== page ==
“His squadron was sent forward to reinforce the right flank of the Brigade under very heavy shell and machine-gun fire. By his excellent example, rapid grasp of the situation and skilful disposition of his squadron, he did much to avert an impending counter-attack. He had shown great ability in command since July 1915.”

West went on leave to England on 31 August 1917, at the same time relinquishing his acting rank. In December 1917 he transferred to the Tank Corps, joining the 6th Battalion in the field on 2nd January 1918. Soon after he was given command of C Company with the rank of acting major. At the beginning of the Advance to Victory offensive, on 9th August 1918, West was wounded while commanding his company of Whippet tanks in the fighting east of Villers-Bretonneux. He was later awarded a Military Cross for his actions that day:

“ For conspicuous gallantry and good leadership. He commanded a company of light Tanks with great skill. He had two horses shot under him during the day, and he and his orderly killed five of the enemy and took seven prisoners. He rendered great services to the cavalry by his personal reconnaissances, and later in the day, under heavy machine-gun fire, he rallied the crews of disabled Tanks and withdrew them with great skill. He set a splendid example of courage and devotion to duty throughout the operations.”

On 12th August he was made second-in-command of the 6th Battalion. Nine days later the battalion had moved north to the Third Army’s VI Corps front, their objective being to support the infantry advance to the railway in the vicinity of Courcelles. Lieutenant-Colonel Wood was killed early on and West assumed command of the battalion, moving forward with the attack to help maintain cohesion, at first mounted and then on foot after his horse was shot. The attack was a success and West was later awarded a Bar to his DSO:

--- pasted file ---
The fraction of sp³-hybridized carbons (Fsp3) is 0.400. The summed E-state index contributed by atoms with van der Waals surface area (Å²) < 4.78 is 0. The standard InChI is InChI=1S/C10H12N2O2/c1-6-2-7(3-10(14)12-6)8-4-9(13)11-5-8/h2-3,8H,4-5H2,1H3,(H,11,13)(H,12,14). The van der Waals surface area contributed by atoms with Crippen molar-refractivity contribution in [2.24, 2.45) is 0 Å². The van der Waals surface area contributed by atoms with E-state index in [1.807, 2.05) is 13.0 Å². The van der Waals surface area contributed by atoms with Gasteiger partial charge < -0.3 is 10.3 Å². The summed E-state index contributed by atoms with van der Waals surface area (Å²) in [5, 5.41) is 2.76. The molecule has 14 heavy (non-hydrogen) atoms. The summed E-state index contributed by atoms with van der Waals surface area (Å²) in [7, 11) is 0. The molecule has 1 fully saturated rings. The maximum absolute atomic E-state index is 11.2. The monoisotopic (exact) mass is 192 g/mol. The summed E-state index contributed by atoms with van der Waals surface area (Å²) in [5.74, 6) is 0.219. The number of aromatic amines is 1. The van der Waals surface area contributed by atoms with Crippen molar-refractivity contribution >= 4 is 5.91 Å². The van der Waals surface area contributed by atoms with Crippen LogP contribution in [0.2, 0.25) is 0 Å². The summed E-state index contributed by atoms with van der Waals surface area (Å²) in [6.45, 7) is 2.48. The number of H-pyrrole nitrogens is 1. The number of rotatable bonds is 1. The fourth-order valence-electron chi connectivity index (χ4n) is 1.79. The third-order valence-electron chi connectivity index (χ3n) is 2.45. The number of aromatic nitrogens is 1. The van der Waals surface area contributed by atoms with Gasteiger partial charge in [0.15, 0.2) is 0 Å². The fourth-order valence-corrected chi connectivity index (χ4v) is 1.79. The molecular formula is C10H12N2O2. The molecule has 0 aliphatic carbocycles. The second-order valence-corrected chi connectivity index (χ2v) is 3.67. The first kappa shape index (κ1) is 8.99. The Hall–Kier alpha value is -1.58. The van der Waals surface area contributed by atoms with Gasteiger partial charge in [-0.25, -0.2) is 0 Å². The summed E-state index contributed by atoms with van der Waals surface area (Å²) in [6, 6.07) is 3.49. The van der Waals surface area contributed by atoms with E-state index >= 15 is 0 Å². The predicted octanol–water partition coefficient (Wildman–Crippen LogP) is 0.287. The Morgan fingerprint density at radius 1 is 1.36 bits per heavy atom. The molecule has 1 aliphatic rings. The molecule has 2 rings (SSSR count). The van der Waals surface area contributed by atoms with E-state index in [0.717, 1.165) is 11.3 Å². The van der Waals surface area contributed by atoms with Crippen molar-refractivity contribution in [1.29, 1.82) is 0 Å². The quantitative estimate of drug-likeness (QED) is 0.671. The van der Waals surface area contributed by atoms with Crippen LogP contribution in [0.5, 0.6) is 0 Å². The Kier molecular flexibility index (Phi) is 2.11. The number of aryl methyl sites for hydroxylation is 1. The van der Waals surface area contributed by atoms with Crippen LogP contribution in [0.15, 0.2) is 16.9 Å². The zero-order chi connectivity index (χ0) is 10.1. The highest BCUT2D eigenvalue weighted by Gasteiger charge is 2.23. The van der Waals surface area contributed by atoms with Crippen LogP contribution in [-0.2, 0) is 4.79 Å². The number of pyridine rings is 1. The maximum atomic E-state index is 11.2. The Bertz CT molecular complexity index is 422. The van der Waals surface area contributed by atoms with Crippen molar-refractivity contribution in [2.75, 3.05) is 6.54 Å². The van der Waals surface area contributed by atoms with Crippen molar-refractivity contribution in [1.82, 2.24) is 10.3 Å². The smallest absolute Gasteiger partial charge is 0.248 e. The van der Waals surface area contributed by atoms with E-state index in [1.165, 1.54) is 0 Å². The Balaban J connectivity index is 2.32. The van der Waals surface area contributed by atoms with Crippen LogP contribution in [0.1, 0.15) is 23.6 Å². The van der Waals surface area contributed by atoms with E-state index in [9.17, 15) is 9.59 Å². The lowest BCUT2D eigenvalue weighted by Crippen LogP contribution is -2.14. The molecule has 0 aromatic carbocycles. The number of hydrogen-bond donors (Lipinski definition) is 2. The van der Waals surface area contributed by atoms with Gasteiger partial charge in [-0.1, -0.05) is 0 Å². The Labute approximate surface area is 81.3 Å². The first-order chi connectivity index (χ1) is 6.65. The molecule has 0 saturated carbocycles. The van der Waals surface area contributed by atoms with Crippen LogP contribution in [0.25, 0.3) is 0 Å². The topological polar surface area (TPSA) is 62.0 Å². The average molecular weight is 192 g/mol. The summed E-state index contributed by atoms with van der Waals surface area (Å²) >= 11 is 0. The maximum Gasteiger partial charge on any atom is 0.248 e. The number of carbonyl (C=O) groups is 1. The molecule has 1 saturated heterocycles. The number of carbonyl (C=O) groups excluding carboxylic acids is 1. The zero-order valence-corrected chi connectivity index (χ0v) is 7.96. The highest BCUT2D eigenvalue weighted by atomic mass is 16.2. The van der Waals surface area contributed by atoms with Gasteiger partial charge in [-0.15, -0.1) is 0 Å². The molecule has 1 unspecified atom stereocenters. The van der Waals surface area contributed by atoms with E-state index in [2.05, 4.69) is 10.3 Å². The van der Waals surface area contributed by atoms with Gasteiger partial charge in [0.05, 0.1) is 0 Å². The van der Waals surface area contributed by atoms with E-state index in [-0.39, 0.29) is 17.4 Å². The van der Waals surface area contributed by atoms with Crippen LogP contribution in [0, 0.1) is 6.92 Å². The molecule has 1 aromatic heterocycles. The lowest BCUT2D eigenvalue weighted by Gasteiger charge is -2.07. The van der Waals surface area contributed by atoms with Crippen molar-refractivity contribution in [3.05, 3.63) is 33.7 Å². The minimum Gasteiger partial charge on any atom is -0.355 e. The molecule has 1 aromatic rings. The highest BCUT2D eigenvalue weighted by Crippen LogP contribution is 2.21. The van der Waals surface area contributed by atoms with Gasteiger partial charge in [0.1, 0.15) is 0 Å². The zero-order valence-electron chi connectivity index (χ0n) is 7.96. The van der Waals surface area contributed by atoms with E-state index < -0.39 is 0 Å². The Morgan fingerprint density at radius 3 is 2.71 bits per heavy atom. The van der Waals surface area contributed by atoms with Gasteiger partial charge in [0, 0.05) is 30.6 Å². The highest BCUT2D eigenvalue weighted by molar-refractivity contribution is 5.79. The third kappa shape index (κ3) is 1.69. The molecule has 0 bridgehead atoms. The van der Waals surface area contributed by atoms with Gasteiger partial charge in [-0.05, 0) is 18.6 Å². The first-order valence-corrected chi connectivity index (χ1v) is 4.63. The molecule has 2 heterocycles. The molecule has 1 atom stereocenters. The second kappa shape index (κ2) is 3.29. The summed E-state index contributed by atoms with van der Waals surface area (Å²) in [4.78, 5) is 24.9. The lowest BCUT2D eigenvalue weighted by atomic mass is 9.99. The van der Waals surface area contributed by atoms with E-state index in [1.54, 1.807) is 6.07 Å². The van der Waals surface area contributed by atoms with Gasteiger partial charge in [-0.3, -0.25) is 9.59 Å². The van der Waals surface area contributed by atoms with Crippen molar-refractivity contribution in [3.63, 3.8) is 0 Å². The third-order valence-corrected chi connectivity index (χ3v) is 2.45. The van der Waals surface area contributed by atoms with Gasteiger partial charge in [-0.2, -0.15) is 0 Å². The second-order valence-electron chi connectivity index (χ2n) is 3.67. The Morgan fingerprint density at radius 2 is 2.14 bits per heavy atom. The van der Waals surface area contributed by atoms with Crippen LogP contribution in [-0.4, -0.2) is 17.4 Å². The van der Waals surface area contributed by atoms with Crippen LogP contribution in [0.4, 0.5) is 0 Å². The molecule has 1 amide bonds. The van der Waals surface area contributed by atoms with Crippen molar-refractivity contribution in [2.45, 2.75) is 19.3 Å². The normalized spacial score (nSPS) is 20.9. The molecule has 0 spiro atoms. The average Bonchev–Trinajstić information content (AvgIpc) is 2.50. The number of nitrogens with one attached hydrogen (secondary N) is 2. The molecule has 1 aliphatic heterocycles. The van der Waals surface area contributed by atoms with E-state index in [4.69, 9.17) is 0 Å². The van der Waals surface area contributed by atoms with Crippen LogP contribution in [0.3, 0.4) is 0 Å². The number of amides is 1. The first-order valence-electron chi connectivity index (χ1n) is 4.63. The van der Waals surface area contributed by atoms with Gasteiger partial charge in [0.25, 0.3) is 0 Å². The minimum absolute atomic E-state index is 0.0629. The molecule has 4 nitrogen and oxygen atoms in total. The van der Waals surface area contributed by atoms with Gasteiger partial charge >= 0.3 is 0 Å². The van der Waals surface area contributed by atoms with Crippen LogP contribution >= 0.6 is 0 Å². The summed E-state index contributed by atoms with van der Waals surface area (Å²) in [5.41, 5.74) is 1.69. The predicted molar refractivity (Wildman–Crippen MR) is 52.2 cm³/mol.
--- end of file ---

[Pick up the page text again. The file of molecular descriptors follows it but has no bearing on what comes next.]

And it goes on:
“ For conspicuous gallantry during an attack. In addition to directing his Tanks, he rallied and led forward small bodies of infantry lost in the mist, showing throughout a splendid example of leadership and a total disregard of personal safety, and materially contributed to the success of the operations. He commanded the battalion most of the time, his C.O. being early killed.”

On 21st August 1918 at Courcelles, France, during an attack, the infantry lost their bearings in dense fog and Lieutenant Colonel West at once collected any men he could find and led them to their objective, in face of heavy machine-gun fire. On 2nd September at Vaulx-Vraucourt, he arrived at the front line when the enemy were delivering a local counter-attack. The infantry battalion had suffered heavy officer casualties and realizing the danger if they gave way, and despite the enemy being almost upon them, Colonel West rode up and down in face of certain death, encouraging the men. He fell riddled with bullets. His magnificent bravery at a critical moment so inspired the infantry that the hostile attack was defeated. One of the infantrymen he inspired may have been Roland Shaw.

West is the only North Irish Horseman to have been awarded a Victoria Cross, and one of only four Great War Tank Corps VCs. He was also recognised with a mention in Field Marshal Haig’s despatch on 8 November 1918 – his third mention. Lieutenant-Colonel West was buried at Mory Abbey Military Cemetery, Pas-de-Calais, France. West’s medal group containing the VC, DSO with Bar and MC, was purchased privately in 2002 by Michael Ashcroft and displayed in the Ashcroft Gallery, Imperial War Museum.






Kevin Brazier – Cemetery Map.

Steve Lee – Image of the West VC Stone at the Cheltenham War Memorial.